|Topic:||Tariff trends in Indian Telecom|
|Organisation:||Telecom Regulatory Authority of India|
Mr Nripendra Misra is the Chairman of the Telecom Regulatory Authority of India; he has been with the Indian Administrative Service for almost four decades. His previous posts were as the Secretary of the Department of Telecom and Chairman of the Telecom Commission. Mr Misra was Principal Secretary (Finance) in the UP (Uttar Pradesh) Government. He had also served as Principal Secretary to Chief Minister (UP) Secretary Taxation and Head of Cooperative Credit Institutions. In the Government of India, Mr Misra served in Department of Economic Affairs looking after World Bank and International Monetary Fund (I.M.F.) and other multi-lateral matters, in Ministry of Commerce looking after World Trade Organisation (WTO) matters and also as Secretary of the Ministry of Fertilizers. He has been a consultant to the World Bank and Asian Development Bank. He was also Member Secretary of the UP Taxation Committee and has served as a member on Reserve Bank of India (RBI)/Agriculture Refinance Development Corporation/Rural & Urban Cooperative Committees. Mr Nripendra Misra earned his postgraduate degrees in Chemistry and Political Science and Public Administration from Allahabad University. He also studied at Harvard University, USA for a Masters degree in Public Administration.
The Telecom Regulatory Authority of India has reshaped India’s telecommunications sector and can take a significant amount of credit for the country’s economic growth as well. Its policy of liberalising regulations, promoting competition and forcing tariff reductions has made possible the extraordinary growth of mobile usage and promoted the growth of services such as business process outsourcing and knowledge processing, which have transformed the country’s economy. India’s transparent and consistent regulatory approach has also attracted much needed investment to the sector.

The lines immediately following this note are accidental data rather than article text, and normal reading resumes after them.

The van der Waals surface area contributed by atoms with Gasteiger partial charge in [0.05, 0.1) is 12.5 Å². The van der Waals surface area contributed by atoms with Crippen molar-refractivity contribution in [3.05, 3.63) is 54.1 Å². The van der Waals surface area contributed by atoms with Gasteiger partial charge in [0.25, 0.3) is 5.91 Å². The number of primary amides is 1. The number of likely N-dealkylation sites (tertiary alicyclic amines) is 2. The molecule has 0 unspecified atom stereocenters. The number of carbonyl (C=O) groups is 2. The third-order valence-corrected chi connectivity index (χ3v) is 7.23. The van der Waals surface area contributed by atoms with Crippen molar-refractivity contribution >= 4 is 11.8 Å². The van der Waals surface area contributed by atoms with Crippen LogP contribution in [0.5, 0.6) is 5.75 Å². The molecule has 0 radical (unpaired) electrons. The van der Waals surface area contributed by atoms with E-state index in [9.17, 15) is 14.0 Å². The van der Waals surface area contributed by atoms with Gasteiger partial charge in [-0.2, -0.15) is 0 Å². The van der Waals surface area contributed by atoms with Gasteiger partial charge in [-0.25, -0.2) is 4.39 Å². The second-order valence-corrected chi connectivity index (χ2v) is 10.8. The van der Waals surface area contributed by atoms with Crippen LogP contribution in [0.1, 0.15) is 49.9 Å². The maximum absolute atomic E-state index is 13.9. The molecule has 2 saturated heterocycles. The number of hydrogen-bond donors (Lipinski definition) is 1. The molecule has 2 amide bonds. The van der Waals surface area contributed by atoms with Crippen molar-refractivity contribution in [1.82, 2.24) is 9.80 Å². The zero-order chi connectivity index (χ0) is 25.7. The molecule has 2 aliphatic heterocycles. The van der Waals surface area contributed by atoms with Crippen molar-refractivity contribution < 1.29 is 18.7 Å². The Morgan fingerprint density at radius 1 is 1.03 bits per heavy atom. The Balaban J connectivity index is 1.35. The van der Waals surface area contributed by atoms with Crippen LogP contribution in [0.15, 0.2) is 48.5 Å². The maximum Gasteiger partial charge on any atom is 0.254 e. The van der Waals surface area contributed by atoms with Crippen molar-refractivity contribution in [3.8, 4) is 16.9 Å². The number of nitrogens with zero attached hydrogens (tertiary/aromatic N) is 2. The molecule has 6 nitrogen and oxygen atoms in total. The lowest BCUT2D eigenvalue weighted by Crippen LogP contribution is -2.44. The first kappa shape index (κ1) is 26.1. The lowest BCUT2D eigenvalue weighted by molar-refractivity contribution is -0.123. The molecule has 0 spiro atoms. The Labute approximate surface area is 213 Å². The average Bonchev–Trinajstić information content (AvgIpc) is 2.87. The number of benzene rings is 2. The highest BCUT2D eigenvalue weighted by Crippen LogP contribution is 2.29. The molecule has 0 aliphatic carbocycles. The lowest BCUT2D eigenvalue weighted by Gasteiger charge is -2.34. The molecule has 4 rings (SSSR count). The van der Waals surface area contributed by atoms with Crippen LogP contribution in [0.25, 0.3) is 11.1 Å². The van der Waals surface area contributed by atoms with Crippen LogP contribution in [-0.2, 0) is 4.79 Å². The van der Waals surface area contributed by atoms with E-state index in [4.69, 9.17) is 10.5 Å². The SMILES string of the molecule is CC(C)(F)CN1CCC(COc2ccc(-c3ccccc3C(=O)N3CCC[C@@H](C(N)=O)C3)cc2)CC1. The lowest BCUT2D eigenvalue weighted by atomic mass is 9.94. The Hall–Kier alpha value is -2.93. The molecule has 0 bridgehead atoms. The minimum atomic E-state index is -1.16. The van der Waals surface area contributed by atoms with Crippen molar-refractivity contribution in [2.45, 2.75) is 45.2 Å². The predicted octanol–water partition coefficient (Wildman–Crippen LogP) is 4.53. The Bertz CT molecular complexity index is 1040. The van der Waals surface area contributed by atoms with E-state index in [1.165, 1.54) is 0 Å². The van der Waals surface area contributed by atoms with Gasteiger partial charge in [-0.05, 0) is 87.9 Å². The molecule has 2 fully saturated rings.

In the recent past, the Telecommunication Sector in India has witnessed the highest growth rates in the world, particularly by the unprecedented growth in mobile telephony. This high growth rate was achieved in major part due to a sharp fall in tariffs. This has not only rapidly expanded the subscriber base, it has attracted important global manufacturers of telecom equipment to consider investing in India, paved the way for extensive provision of modern communication services in rural areas, and has provided a strong boost to government revenues from the growth in sales of services and equipment. The availability of affordable and effective communications is at the core of the vision and goal of the New Telecom Policy (NTP, 1999). The telecommunication sector in India has achieved a lot in the a years and expects to achieve more in the coming years. The tariff level for voice telephony in India is among the lowest in the world, which has enabled us to achieve tele-density targets exceeding expectations. Whether it is in the matter of providing affordable telephony services, adoption of world class technologies, scope of service provided or penetration level, the story of the telecom sector in India is that of success – success made possible by policy initiatives of the government and the sector regulator. It is interesting to examine how India achieved this growth in its Telecom Sector. When the state provided India’s telecommunications services growth was abysmally low and did not meet the requirements of a developing economy with a huge population. Huge investment was required to extend and upgrade telecom networks and to introduce the new services. Liberalised markets throughout the world were innovating faster, so the need for liberalization of the Sector was felt. NTP 1994 initiated the policy framework for liberalization and this was further fine-tuned by NTP 1999. Enhancing efficiency and investment required introduction of competition, which in turn needed a regulatory mechanism to facilitate competition. The TRAI Act 1997 created the Telecom Regulatory Authority of India (TRAI) to regulate India’s telecommunication sector. The act created TRAI to protect the interests of the telecom sector’s service providers and consumers and promote and ensure the orderly growth of the sector. Telecommunication regulation is a complex process and relatively new to India. The need to view the sector simultaneously as an essential public service, and also as an industry involving huge investments at the same time, and to balance the process accordingly, added to the complexities. However, liberalization transformed the sector from a monopoly into a vibrant, competitive market bringing gains to all stakeholders. Key to this process was a consistent and transparent tariff policy formulated and followed by the TRAI over the years. The Telecom Tariff Order (TTO) of 1999 initiated the regulation of telecommunication service tariffs in India. This order provided the broad, long-term, policy framework for telecommunication services in the country. The tariff reforms initiated via this order provided a consistent and transparent regulatory framework for tariffs and sent clear signals to investors regarding the direction of tariff policy reform. The tariff policy acknowledged that competition is the alternative and preferable way of achieving cost-based tariffs. Under competition, not only are tariffs cost oriented, there is also a greater focus on introduction of new technologies and products. Mobile telephone, once a ‘luxury’, is now within reach of the common person following breakthroughs in technology and major changes in the telecom regulatory regime, which fostered intense competition in the market with consequent sharp tariff declines. Significant measures by the government and the regulator have greatly enhanced competition among operators and thus, enabled more affordable services to the consumers. Mobile phones hitherto affordable only by the elite are now commonly used by the working class – by masons, electricians, plumbers, vegetable vendors and other workers. The steps taken by the regulator included, among others: • Interconnect Usage Charge (IUC) Regime, to sustain competition in an increasingly converging environment; • Reduced Access Deficit Charge, bringing downward pressure on tariffs; • Calling Party Pays Regime, making mobile service cheaper, fixing low termination charges for mobile thus enhancing competition in the sector; and • Recommendations on a Unified Licensing Regime with Unified Access Service License as a first step, giving the operators flexibility to decide and implement tariffs keeping in mind certain regulatory principles. The growth of cellular mobile services in India can be largely attributed to the implementation of the symmetrical termination charge across networks and the Calling Party Pays regime in the year 2003. Since competition in cellular mobile services occurred concurrently, TRAI’s approach – to fix a low and uniform termination charge coupled with the freedom to fix outgoing call charges by the operators – was a success. The entry of a third cellular operator (public sector companies) and fourth cellular operator in a different service area strengthened competition in mobile telephony. WLL (Wireless Local Loop) introduced during 2001-02 also increased competition, which intensified when this service was regularized as mobile service in 2003. A number of licenses have been issued to further augment competition in each service area. The impact of the various regulatory measures is very much visible in the Indian telecommunication sector. The Access Deficit Charges regime established by TRAI in the year 2003 to compensate for the gap in the access revenue of the fixed line incumbent was gradually phased out and completely eliminated as of October 1 2008. TRAI suggested an alternative funding mechanism, through the USO (Universal Services Obligation Fund) framework, to the Government. TRAI, through appropriate regulatory policies and measures facilitating competition, has succeeded in achieving affordable tariffs. TRAI also put in place a transparent subsidy mechanism to implement policies and meet social objectives. This policy has succeeded in providing the financial sustainability of the regulated operators, promoting the efficiency in the sector and meeting the social objectives. The results are evident from the phenomenal growth in subscriber base and the decline in tariffs. The Indian telecommunications network is the fastest growing network in the world and currently the second largest in terms of size and usage. Consumers have also benefited from substantial decline in tariffs that resulted from regulatory measures of TRAI. Recent years have witnessed a sharp decline in telecom tariff in India particularly in mobile, national long distance and international long distance segments. The tariff decline started with the notification of Telecommunication Tariff Order in 1999 by the Regulator and continued thereafter. A few years ago a local call from a mobile cost around Rs.15/- per minute and calls received by mobile subscribers cost about the same. Today it costs only Re. 1 per minute for outgoing calls with absolutely no charge for incoming calls. A one minute call between Delhi and Mumbai that cost more than Rs.37/- in pre-TTO 1999 period currently costs almost the same price as a local call i.e. Re.1/-. Similarly, the tariff for a call to the American continent from India has come down from Rs.75 to less than Rs.7/- per minute within the same span of time. The reduction in National Long Distance (NLD) and International Long Distance (ILD) segments in each sub-category are given below in Chart 1 and Chart 2. There are many options available for the subscribers to choose from depending upon their usage profile. Most operators offer schemes that assure the subscriber of connectivity for life without any fixed recurring charge. TRAI’s tariff regulation even resulted in an option for customers to obtain a tariff for their service provider’s entire licensing period that cannot be hiked. The lifetime tariff plans offered by the cellular mobile service providers in the access service provision is one of the innovations of the operators which made the connectivity affordable to common man. A study1 of lifetime tariff plans reveals that such plans are not only popular among the consumers but are also profitable to the operators. It is evident from the graph that the usage has grown, prompted by fall in the tariff, which is also reflected in the falling ARPU. Falling ARPU does not necessarily mean that the service providers have not made profits. In fact, the financials of the cellular service providers have been improving year after year. The continuing drop in tariffs and substantial reductions in mobile handset prices have contributed greatly in enhancing the wireless subscriber base in the country. More than ten million wireless subscribers were added in a single month (March 2008) taking the total wireless subscriber base to 261 million. India now has become the second largest wireless network in the world. With the tele-density level still at 26 per cent and a major part of the population – particularly in rural areas – waiting to be connected, the country holds huge potential for further growth and investment in times to come. In sum, the economic benefits arising out of productivity gains from the spread of telecommunications services in India hardly need emphasis. Today, India has a vibrant telecommunications sector acting as a catalyst to a number of sectors like business process outsourcing, knowledge process outsourcing and various other Information Technology Enabled Services sectors. The size of the industry at the last reckoning i.e. March 2008 is placed at US$33 billion. The huge economic and social benefits to the country in a span of about ten years are clear proof that the light-handed approach towards regulating the industry was the correct approach. The approach of the Authority, to forbear from micro managing the market or resorting to intrusive economic regulation has allowed the industry to evolve in a manner that has maximized the benefits to the nation.